Alt-Labor and the New Politics of Workers’ Rights

Daniel J. Galvin
Paperback or Ebook
6.00 x9.00 in.
February, 2024

"Daniel Galvin offers readers a superbly incisive, empirically eclectic, narratively compelling analysis of the contemporary politics of workers’ rights. Alt-Labor and the New Politics of Workers’ Rights perceptively charts and contextualizes striking shifts in the American political economy that have profoundly altered the experiences of low-wage workers. What’s more is that Galvin brilliantly centers the agency and power of marginalized workers and the organizations that advance their interests in the face of significant and ongoing structural challenges. Scholars of American politics, students, organizers, and anyone who cares about the fate of American workers will find insight and inspiration in Galvin’s skillful description and analyses of the politics of alt-labor."
—JAMILA MICHENER, associate professor of government and public policy and senior associate dean of public engagement, Brooks School of Public Policy, Cornell University

"The relentless decline of U.S. unions in recent decades is both a cause and a consequence of the devolution of the bedrock New Deal–era labor law that institutionalized collective bargaining rights for broad swaths of the nation’s labor force. In this lucid, deeply researched study, Daniel Galvin analyzes the rapid expansion of state and local laws governing minimum wages, paid leave, and other conditions of employment, and exposes the challenges that shift presents for the ‘alt-labor’ groups that are increasingly leading the fight for workers’ rights."
—RUTH MILKMAN, Distinguished Professor of Sociology, School of Labor and Urban Studies and the Graduate Center, City University of New York

"Dan Galvin’s book adds exponentially to the scholarship on worker centers and ‘alt-labor’ and so much more. It masterfully traces the shift from labor law to employment law, the consequential turn toward policy and enforcement at the state and local levels, and the strategic capacity worker centers have had to build to carry it out. It thoughtfully engages the puzzle of how organizations with so little have managed to accomplish so much. Alt-Labor and the New Politics of Workers’ Rights is deeply researched, theoretically rich, full of powerful insight, and beautifully written to boot."
—JANICE FINE, professor, Rutgers School of Management and Labor Relations and Workplace Justice Lab@RU

Over the last half century, two major developments have transformed the nature of workers’ rights and altered the pathways available to low-wage workers to combat their exploitation. First, while national labor law, which regulates unionization and collective bargaining, has grown increasingly ineffective, employment laws establishing minimal workplace standards have proliferated at the state and local levels. Second, as labor unions have declined, a diversity of small, under-resourced nonprofit "alt-labor" groups have emerged in locations across the United States to organize and support marginalized workers. In Alt-Labor and the New Politics of Workers’ Rights, political scientist Daniel J. Galvin draws on rich data and extensive interviews to examine the links between these developments. With nuance and insight, Galvin explains how alt-labor groups are finding creative ways to help their members while navigating the many organizational challenges and structural constraints they face in this new context.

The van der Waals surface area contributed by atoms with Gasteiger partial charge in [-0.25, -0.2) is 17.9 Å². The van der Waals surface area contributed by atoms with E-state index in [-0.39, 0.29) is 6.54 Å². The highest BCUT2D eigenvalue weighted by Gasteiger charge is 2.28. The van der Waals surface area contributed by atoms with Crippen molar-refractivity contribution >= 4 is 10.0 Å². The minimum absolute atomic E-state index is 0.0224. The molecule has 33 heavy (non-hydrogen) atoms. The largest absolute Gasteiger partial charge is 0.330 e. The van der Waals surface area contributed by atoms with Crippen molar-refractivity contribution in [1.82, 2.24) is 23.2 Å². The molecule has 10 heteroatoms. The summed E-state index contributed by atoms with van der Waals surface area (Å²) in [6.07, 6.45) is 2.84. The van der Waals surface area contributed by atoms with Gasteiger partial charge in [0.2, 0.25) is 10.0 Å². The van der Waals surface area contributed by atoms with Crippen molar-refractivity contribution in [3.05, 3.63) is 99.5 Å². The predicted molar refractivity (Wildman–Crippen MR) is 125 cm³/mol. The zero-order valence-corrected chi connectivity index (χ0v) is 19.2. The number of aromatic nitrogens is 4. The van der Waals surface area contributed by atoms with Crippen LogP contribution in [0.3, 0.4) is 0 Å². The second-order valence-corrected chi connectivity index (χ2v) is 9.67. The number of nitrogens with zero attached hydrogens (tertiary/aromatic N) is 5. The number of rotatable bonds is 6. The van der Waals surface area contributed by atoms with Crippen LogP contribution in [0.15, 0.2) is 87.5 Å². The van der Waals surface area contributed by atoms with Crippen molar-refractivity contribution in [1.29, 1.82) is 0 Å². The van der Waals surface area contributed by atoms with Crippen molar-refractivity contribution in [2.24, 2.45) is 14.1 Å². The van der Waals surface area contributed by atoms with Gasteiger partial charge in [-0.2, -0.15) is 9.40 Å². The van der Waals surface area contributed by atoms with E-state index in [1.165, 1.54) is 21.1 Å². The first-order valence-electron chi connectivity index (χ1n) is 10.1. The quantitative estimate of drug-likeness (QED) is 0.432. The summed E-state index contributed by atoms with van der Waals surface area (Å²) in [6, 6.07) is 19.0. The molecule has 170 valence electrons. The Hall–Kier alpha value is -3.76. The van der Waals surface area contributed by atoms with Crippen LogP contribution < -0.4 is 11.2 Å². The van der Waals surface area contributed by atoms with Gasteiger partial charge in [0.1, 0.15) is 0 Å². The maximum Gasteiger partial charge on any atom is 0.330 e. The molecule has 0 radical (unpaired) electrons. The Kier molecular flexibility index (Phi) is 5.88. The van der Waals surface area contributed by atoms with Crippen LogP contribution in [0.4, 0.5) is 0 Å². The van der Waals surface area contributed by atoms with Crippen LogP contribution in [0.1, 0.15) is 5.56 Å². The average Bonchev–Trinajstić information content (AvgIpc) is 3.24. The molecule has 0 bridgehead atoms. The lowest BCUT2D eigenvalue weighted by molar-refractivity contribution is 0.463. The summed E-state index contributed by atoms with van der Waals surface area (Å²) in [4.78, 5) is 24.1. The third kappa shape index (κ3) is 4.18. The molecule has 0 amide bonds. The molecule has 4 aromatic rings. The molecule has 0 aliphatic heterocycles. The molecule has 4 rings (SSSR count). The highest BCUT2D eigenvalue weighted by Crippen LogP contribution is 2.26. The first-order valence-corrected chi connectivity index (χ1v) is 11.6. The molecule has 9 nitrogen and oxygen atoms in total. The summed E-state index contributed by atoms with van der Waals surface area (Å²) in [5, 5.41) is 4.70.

Alt-labor groups have long offered their members services and organizing opportunities to contest their unfair treatment on the job. But many groups have grown frustrated by the limited impact of these traditional strategies and have turned to public policy to scale up their work. They have successfully led campaigns to combat wage theft, raise the minimum wage, improve working conditions, strengthen immigrants’ rights, and more. These successes present something of a puzzle: relative to their larger, wealthier, and better-connected opponents, alt-labor groups are small, poor, and weak. Their members are primarily low-wage immigrant workers and workers of color who are often socially, economically, and politically marginalized. With few exceptions, the groups lack large dues-paying memberships and are dependent on philanthropic foundations and other unpredictable sources of funding. How, given their myriad challenges, have alt-labor groups managed to make gains for their members?

Galvin reveals that alt-labor groups are leveraging their deep roots in local communities, their unique position in the labor movement, and the flexibility of their organizational forms to build their collective power and extend their reach. A growing number of groups have also become more politically engaged and have set out to alter their political environments by cultivating more engaged citizens, influencing candidate selection processes, and expanding government capacities. These efforts seek to enhance alt-labor groups’ probabilities of success in the near term while incrementally shifting the balance of power over the long term.

Alt-Labor and the New Politics of Workers’ Rights comprehensively details alt-labor’s turn to policy and politics, provides compelling insights into the dilemmas the groups now face, and illuminates how their efforts have both invigorated and complicated the American labor movement.

DANIEL J. GALVIN is professor of political science at Northwestern University and faculty fellow at the Institute for Policy Research.


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